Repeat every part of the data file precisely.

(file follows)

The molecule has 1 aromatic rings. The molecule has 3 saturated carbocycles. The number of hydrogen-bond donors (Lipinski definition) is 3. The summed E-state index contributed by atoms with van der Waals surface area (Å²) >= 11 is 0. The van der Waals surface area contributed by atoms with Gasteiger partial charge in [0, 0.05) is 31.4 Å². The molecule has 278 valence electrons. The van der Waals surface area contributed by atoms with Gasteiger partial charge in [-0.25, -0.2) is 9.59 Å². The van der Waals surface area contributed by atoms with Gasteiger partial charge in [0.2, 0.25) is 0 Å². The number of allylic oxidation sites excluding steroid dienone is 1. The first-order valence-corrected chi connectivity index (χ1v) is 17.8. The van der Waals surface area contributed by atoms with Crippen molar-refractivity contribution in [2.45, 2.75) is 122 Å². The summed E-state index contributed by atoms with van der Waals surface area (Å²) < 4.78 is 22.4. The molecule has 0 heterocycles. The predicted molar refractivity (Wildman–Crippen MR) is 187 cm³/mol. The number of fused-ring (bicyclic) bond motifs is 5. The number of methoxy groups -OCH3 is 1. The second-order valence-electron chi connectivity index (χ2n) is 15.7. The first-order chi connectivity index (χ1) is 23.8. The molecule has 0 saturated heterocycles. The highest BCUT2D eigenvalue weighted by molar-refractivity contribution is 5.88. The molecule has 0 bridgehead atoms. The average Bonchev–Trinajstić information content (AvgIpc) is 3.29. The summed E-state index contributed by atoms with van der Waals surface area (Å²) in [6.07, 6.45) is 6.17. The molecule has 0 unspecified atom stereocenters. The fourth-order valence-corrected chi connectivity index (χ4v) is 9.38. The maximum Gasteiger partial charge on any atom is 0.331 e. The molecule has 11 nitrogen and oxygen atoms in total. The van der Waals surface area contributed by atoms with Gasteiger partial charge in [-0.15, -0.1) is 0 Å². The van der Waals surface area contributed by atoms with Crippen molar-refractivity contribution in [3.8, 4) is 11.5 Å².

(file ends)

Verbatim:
The molecule has 1 aromatic rings. The molecule has 3 saturated carbocycles. The number of hydrogen-bond donors (Lipinski definition) is 3. The summed E-state index contributed by atoms with van der Waals surface area (Å²) >= 11 is 0. The van der Waals surface area contributed by atoms with Gasteiger partial charge in [0, 0.05) is 31.4 Å². The molecule has 278 valence electrons. The van der Waals surface area contributed by atoms with Gasteiger partial charge in [-0.25, -0.2) is 9.59 Å². The van der Waals surface area contributed by atoms with Gasteiger partial charge in [0.2, 0.25) is 0 Å². The number of allylic oxidation sites excluding steroid dienone is 1. The first-order valence-corrected chi connectivity index (χ1v) is 17.8. The van der Waals surface area contributed by atoms with Crippen molar-refractivity contribution in [2.45, 2.75) is 122 Å². The summed E-state index contributed by atoms with van der Waals surface area (Å²) < 4.78 is 22.4. The molecule has 0 heterocycles. The predicted molar refractivity (Wildman–Crippen MR) is 187 cm³/mol. The number of fused-ring (bicyclic) bond motifs is 5. The number of methoxy groups -OCH3 is 1. The second-order valence-electron chi connectivity index (χ2n) is 15.7. The first-order chi connectivity index (χ1) is 23.8. The molecule has 0 saturated heterocycles. The highest BCUT2D eigenvalue weighted by molar-refractivity contribution is 5.88. The molecule has 0 bridgehead atoms. The average Bonchev–Trinajstić information content (AvgIpc) is 3.29. The summed E-state index contributed by atoms with van der Waals surface area (Å²) in [6.07, 6.45) is 6.17. The molecule has 0 unspecified atom stereocenters. The fourth-order valence-corrected chi connectivity index (χ4v) is 9.38. The maximum Gasteiger partial charge on any atom is 0.331 e. The molecule has 11 nitrogen and oxygen atoms in total. The van der Waals surface area contributed by atoms with Gasteiger partial charge in [-0.15, -0.1) is 0 Å². The van der Waals surface area contributed by atoms with Crippen molar-refractivity contribution in [3.8, 4) is 11.5 Å².